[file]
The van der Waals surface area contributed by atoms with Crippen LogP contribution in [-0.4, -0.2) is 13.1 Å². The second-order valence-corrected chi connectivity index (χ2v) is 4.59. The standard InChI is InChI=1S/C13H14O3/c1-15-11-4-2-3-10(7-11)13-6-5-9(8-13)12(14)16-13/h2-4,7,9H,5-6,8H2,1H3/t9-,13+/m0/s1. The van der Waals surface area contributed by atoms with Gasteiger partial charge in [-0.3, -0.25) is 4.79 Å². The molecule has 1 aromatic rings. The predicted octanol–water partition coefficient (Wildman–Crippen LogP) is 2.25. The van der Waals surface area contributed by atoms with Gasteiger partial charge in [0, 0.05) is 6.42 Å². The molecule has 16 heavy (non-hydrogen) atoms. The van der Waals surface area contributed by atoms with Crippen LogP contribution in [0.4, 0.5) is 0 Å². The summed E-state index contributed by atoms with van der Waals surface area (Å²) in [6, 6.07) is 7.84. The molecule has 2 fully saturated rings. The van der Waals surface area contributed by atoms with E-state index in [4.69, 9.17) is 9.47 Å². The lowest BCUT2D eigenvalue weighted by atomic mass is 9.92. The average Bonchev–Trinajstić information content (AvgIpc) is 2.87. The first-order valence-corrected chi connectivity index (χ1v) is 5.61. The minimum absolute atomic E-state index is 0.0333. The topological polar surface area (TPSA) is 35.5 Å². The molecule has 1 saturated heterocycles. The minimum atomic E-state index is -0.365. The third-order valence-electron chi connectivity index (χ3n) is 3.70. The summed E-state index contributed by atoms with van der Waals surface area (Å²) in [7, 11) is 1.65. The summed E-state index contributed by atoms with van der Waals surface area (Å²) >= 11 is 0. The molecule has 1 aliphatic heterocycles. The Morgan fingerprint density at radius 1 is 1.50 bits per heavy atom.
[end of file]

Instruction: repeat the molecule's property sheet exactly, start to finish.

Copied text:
The van der Waals surface area contributed by atoms with Crippen LogP contribution in [-0.4, -0.2) is 13.1 Å². The second-order valence-corrected chi connectivity index (χ2v) is 4.59. The standard InChI is InChI=1S/C13H14O3/c1-15-11-4-2-3-10(7-11)13-6-5-9(8-13)12(14)16-13/h2-4,7,9H,5-6,8H2,1H3/t9-,13+/m0/s1. The van der Waals surface area contributed by atoms with Gasteiger partial charge in [-0.3, -0.25) is 4.79 Å². The molecule has 1 aromatic rings. The predicted octanol–water partition coefficient (Wildman–Crippen LogP) is 2.25. The van der Waals surface area contributed by atoms with Gasteiger partial charge in [0, 0.05) is 6.42 Å². The molecule has 16 heavy (non-hydrogen) atoms. The van der Waals surface area contributed by atoms with Crippen LogP contribution in [0.4, 0.5) is 0 Å². The summed E-state index contributed by atoms with van der Waals surface area (Å²) in [6, 6.07) is 7.84. The molecule has 2 fully saturated rings. The van der Waals surface area contributed by atoms with E-state index in [4.69, 9.17) is 9.47 Å². The lowest BCUT2D eigenvalue weighted by atomic mass is 9.92. The average Bonchev–Trinajstić information content (AvgIpc) is 2.87. The first-order valence-corrected chi connectivity index (χ1v) is 5.61. The minimum absolute atomic E-state index is 0.0333. The topological polar surface area (TPSA) is 35.5 Å². The molecule has 1 saturated heterocycles. The minimum atomic E-state index is -0.365. The third-order valence-electron chi connectivity index (χ3n) is 3.70. The summed E-state index contributed by atoms with van der Waals surface area (Å²) in [7, 11) is 1.65. The summed E-state index contributed by atoms with van der Waals surface area (Å²) >= 11 is 0. The molecule has 1 aliphatic heterocycles. The Morgan fingerprint density at radius 1 is 1.50 bits per heavy atom.